Twice a year, people everywhere are faced with the same challenge—adjusting to the dreaded Daylight Saving time change. Unless you live in Saskatchewan, Arizona or Hawaii, your life is about to be disrupted yet again.
It really is a funny thing, the time change. An hour doesn’t seem like much, but it most certainly is if you are a person who lives on a regular, unchanging schedule. If you are someone who goes to bed and wakes up at the same time day after day, gaining or losing an hour is just enough to throw things off.
A little history: Benjamin Franklin first suggested the idea back in 1784. It was offered as an idea on how to economize the sunlight and burn fewer candles during winter mornings and nights. But it wasn’t until 1966 that the clock change became official in the US. To be honest, the whole thing is a little confusing and every year, there are plenty of debates on whether the world needs the extra hassle.
That said, if you find yourself having a tough time adjusting, here are a few suggestions to make the transition easier.
If you find the sudden hour switch too much to handle, try easing yourself into it. Adjust your sleep schedule by 15 minutes per week for the month prior to the actual change so that you’ll be ready to go when the jump happens.
Keep Your Rituals
Whether it’s having a cup of tea and reading before bed or having a bath, a routine signals that to your brain that it’s time to start shutting down for sleep. So even if there is a time change, if you follow the same behaviours, your brain will release the sleep chemicals needed to fall asleep.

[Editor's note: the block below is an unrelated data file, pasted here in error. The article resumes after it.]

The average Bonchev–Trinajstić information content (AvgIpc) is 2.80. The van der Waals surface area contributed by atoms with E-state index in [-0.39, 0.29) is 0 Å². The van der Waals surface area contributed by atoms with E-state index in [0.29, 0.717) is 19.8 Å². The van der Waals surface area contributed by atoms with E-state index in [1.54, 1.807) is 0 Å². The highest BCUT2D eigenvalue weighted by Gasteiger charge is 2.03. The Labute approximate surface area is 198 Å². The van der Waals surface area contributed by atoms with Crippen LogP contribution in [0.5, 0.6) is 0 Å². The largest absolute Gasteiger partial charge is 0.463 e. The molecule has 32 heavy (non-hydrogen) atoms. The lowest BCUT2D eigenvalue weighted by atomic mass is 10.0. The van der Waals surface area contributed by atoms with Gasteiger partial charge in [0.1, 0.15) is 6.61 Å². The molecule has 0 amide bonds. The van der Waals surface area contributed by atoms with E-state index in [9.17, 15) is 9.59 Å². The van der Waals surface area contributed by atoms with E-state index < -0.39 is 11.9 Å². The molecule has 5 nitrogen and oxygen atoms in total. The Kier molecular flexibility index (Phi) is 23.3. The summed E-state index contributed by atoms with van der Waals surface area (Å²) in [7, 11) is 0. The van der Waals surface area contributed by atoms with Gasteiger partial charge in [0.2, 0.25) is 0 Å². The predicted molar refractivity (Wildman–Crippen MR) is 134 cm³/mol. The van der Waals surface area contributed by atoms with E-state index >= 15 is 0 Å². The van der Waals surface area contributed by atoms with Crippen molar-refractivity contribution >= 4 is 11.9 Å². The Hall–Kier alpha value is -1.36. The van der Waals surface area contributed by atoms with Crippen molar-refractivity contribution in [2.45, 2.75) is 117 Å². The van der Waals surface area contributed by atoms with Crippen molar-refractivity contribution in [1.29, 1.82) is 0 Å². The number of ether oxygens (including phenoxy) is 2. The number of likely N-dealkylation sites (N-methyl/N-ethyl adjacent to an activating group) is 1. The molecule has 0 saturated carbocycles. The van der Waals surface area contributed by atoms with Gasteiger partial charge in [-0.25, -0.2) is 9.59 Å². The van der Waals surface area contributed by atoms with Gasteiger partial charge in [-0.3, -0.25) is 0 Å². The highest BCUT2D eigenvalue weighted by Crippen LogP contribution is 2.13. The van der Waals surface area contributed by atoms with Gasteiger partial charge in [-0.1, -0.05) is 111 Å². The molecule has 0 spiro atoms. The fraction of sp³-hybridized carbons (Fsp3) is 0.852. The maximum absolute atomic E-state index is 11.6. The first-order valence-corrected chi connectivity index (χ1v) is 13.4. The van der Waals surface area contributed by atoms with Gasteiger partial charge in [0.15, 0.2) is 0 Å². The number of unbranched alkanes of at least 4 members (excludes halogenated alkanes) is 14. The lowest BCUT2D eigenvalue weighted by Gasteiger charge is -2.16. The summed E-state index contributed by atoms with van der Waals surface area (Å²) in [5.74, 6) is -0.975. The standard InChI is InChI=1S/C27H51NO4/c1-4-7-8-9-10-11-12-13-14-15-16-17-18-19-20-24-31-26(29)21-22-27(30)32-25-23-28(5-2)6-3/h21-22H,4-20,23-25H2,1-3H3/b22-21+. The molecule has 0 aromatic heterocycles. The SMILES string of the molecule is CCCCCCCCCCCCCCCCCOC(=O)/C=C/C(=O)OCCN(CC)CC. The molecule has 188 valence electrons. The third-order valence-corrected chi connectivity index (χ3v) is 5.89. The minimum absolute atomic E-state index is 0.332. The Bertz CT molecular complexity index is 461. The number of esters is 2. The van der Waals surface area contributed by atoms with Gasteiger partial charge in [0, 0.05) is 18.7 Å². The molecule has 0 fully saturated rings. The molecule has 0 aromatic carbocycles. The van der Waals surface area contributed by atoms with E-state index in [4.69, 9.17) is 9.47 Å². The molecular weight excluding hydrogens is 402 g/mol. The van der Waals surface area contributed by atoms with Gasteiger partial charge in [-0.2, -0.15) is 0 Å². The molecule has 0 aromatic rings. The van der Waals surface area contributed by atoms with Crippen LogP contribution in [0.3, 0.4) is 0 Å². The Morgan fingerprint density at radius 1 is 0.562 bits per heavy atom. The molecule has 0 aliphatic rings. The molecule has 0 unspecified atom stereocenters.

It’s common advice for people adjust after jet lag, don’t nap if you’re feeling tired from the time change. While naps can be great and beneficial at times, it can make it worse when you’re adjusting from Daylight Saving. Long naps will throw the schedule off even more so instead of napping, try going for a walk or doing an activity that will help keep you awake until it’s time for a proper sleep.
Not to coffee or alcohol as they will keep you awake and confuse your body, but instead to a nice bath or cup of tea. Use Daylight Saving as a reason to have a nice evening wind-down. Do some pampering, give yourself a facial and hair treatment. Put the screens away for a few hours and let your body naturally adjust to the new time. This isn’t scientific or anything, but it’s a really good excuse to have a evening where you just relax and take care of yourself.
Every year following Daylight Saving Time, there are reports of increases in car accidents, loss of productivity at work, lack of concentration and focus, irritability and on and on. Whether these things are linked or not is difficult to confirm.
So why not use Daylight Saving time to give yourself a break and take good care of yourself? We could all use a reason to relax a little more.